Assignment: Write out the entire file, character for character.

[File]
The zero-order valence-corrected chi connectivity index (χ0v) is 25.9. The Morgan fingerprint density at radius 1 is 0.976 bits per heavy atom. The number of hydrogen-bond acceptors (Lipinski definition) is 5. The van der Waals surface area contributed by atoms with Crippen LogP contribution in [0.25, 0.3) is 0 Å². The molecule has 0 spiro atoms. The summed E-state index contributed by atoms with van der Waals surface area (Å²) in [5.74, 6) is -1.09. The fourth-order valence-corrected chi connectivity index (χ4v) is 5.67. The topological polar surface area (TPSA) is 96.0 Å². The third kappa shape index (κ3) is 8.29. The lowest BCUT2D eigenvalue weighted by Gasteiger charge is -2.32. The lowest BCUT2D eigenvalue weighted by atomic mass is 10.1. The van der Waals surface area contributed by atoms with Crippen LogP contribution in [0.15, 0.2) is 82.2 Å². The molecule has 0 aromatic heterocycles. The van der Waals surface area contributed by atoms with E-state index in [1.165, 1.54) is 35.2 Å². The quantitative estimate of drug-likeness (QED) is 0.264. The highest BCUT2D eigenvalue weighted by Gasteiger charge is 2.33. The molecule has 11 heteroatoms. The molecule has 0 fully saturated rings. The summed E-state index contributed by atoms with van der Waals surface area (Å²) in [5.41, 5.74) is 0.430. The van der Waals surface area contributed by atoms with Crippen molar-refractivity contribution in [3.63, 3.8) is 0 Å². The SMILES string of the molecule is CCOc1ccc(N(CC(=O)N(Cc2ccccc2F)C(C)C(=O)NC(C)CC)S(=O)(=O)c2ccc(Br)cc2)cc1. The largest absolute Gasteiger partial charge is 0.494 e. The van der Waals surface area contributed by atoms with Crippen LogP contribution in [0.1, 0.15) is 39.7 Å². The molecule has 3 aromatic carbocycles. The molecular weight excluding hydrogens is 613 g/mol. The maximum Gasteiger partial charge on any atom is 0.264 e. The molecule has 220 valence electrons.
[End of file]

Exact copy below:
The zero-order valence-corrected chi connectivity index (χ0v) is 25.9. The Morgan fingerprint density at radius 1 is 0.976 bits per heavy atom. The number of hydrogen-bond acceptors (Lipinski definition) is 5. The van der Waals surface area contributed by atoms with Crippen LogP contribution in [0.25, 0.3) is 0 Å². The molecule has 0 spiro atoms. The summed E-state index contributed by atoms with van der Waals surface area (Å²) in [5.74, 6) is -1.09. The fourth-order valence-corrected chi connectivity index (χ4v) is 5.67. The topological polar surface area (TPSA) is 96.0 Å². The third kappa shape index (κ3) is 8.29. The lowest BCUT2D eigenvalue weighted by Gasteiger charge is -2.32. The lowest BCUT2D eigenvalue weighted by atomic mass is 10.1. The van der Waals surface area contributed by atoms with Crippen LogP contribution in [0.15, 0.2) is 82.2 Å². The molecule has 0 aromatic heterocycles. The van der Waals surface area contributed by atoms with E-state index in [1.165, 1.54) is 35.2 Å². The quantitative estimate of drug-likeness (QED) is 0.264. The highest BCUT2D eigenvalue weighted by Gasteiger charge is 2.33. The molecule has 11 heteroatoms. The molecule has 0 fully saturated rings. The summed E-state index contributed by atoms with van der Waals surface area (Å²) in [5.41, 5.74) is 0.430. The van der Waals surface area contributed by atoms with Crippen molar-refractivity contribution in [3.63, 3.8) is 0 Å². The SMILES string of the molecule is CCOc1ccc(N(CC(=O)N(Cc2ccccc2F)C(C)C(=O)NC(C)CC)S(=O)(=O)c2ccc(Br)cc2)cc1. The largest absolute Gasteiger partial charge is 0.494 e. The van der Waals surface area contributed by atoms with Crippen LogP contribution in [0.1, 0.15) is 39.7 Å². The molecule has 3 aromatic carbocycles. The molecular weight excluding hydrogens is 613 g/mol. The maximum Gasteiger partial charge on any atom is 0.264 e. The molecule has 220 valence electrons.